Researchers Can Better Predict Smoldering Myeloma Patients Who Are Likely to Progress to Active Myeloma


Some smoldering myeloma patients could be at ultra-high risk of developing myeloma within a 2-year window. If hemoglobin is reduced and the monoclonal-protein (M-protein) is increasing, patients may be at risk. These findings were reported at the recent ASCO 2016 conference, the largest oncology conference in the world.

In the study, if hemoglobin declined at a rate of 0.5 g/dL a year at the same time there was a 10% or greater rise in M-protein and other parameters, there was an 80% chance this individual with smoldering multiple myeloma would be diagnosed with the full-blown disease within 24 months, said Praful Ravi, MBBCh, of the Mayo Clinic, in Rochester, Minn, and colleagues.

Also, if patients exhibited those two risk factors as well as an increase in clonal bone marrow plasma cells, then the risk of progression to multiple myeloma within 2 years was greater that 90%, Ravi added. But Ravi cautioned that more work is needed before physicians can act on his group’s findings.

For the study, the group identified patients diagnosed with smoldering multiple myeloma who were treated at Mayo from 1973 to 2014. Patients who received myeloma-specific therapy before progression or without adequate follow-up to permit study of evolving changes in biomarkers were excluded. They defined the increase as a growth in the M-protein levels of 10% or more within 6 months of diagnosis and/or a 25% or greater increase in M-protein and/or involved immunoglobulin within the first 12 months.

About 14% of newly diagnosed multiple myeloma patients have smoldering disease. The risk of progression to multiple myeloma is 10% per year for the first 5 years, and then 3% per year for the next 3 years, and then 1% per year thereafter.

“The work in smoldering multiple myeloma is in evolution,” said Sagar Lonial, MD, of the Winship Cancer Center at Emory University in Atlanta. “There has been a lot of talk about intervening early in the smoldering myeloma patient population, and there have been some very small pilot studies that have shown very encouraging data by treating those patients early.”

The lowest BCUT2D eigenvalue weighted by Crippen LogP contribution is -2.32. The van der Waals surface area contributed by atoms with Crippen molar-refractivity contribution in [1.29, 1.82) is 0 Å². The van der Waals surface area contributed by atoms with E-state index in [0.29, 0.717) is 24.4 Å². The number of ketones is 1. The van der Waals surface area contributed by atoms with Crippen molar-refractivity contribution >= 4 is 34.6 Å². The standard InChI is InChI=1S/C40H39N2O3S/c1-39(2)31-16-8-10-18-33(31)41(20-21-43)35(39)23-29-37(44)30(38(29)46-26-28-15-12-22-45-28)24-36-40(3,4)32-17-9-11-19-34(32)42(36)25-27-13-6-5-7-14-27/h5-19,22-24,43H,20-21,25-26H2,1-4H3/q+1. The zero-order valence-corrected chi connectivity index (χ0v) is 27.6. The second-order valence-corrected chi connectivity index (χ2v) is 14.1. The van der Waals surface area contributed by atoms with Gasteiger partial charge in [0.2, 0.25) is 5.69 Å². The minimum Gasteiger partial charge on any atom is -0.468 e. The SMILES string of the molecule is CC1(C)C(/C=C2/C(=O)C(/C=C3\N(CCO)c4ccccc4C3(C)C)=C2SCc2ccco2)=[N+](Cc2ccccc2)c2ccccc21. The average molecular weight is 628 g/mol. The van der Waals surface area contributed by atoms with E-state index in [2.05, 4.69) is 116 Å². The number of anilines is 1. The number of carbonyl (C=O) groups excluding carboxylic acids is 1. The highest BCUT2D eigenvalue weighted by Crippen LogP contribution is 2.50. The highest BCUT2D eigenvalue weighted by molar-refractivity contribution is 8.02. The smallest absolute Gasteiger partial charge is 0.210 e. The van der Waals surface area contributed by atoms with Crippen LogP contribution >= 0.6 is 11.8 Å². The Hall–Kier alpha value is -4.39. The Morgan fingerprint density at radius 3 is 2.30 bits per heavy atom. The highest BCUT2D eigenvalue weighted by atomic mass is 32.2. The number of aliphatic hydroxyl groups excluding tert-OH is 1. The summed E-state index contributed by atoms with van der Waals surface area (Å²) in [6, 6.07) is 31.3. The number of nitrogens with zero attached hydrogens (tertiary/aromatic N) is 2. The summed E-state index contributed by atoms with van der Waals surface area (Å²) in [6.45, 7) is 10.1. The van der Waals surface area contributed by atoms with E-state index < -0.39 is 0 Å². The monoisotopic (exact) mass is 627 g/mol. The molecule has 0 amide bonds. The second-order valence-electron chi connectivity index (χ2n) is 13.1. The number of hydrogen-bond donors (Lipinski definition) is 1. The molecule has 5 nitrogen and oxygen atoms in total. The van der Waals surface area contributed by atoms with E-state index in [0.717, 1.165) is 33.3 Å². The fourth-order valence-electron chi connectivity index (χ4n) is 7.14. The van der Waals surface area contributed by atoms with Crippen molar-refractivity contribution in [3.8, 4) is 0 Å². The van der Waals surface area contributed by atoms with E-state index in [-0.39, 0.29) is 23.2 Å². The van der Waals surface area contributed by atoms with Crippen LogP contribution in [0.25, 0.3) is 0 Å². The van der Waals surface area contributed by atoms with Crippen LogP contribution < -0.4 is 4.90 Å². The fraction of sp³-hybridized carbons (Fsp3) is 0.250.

“The challenge is that we really don’t know what the long-term outcome is,” explained Lonial, who was not involved in the study. “It is not a surprise to me that if we treat a newly diagnosed myeloma patients with that regimen, you are going to get great responses. But this is a long game; it is not a short game.”

To read the full article, visit MedPage today here.

To find all clinical trials for smoldering myeloma, click here:

Smoldering Myeloma Clinical Trials

To find all clinical trials for high-risk smoldering myeloma, click here:

High-Risk Smoldering Myeloma Clinical Trials




About Author

Lizzy Smith was diagnosed with myeloma in 2012 at age 44. Within days, she left her job, ended her marriage, moved, and entered treatment. "To the extent I'm able, I want to prove that despite life's biggest challenges, it is possible to survive and come out stronger than ever," she says.


  1. I am very puzzled by these statistics as if I’m understanding them right, a person ONLY has a 10% or LESS chance of progressing to MM?? My friend’s mspike has always only gone as high as 1.7, goes down to .3 with 5 months treatment of Rev/vel, then he goes off for 5 months and it goes back up to 1.7 but has never been above that and no CRAB sypmtoms. He was diagnosed with MgUS in 2013 and no treatment till 2014. His IGA is high. Is he smoldering or MM??

    • Jenny A

      Here’s what Dr. Robert Kyle told me (he created the terms MGUS and smoldering myeloma). “MGUS progresses at a rate of 1% per year to multiple myeloma, amyloidosis or Waldenstrom’s Macroglobulinemia. This continues without significant change for 40 years in our long-term follow-up. Smoldering multiple myeloma progresses at a rate of 10% per year for the first 5 years and then decreases to a rate similar to MGUS.” I would ask your friend’s doctor to make the determination if he has active myeloma or not. If he is not being seen by a myeloma specialist, I highly recommend him finding one for a consult.

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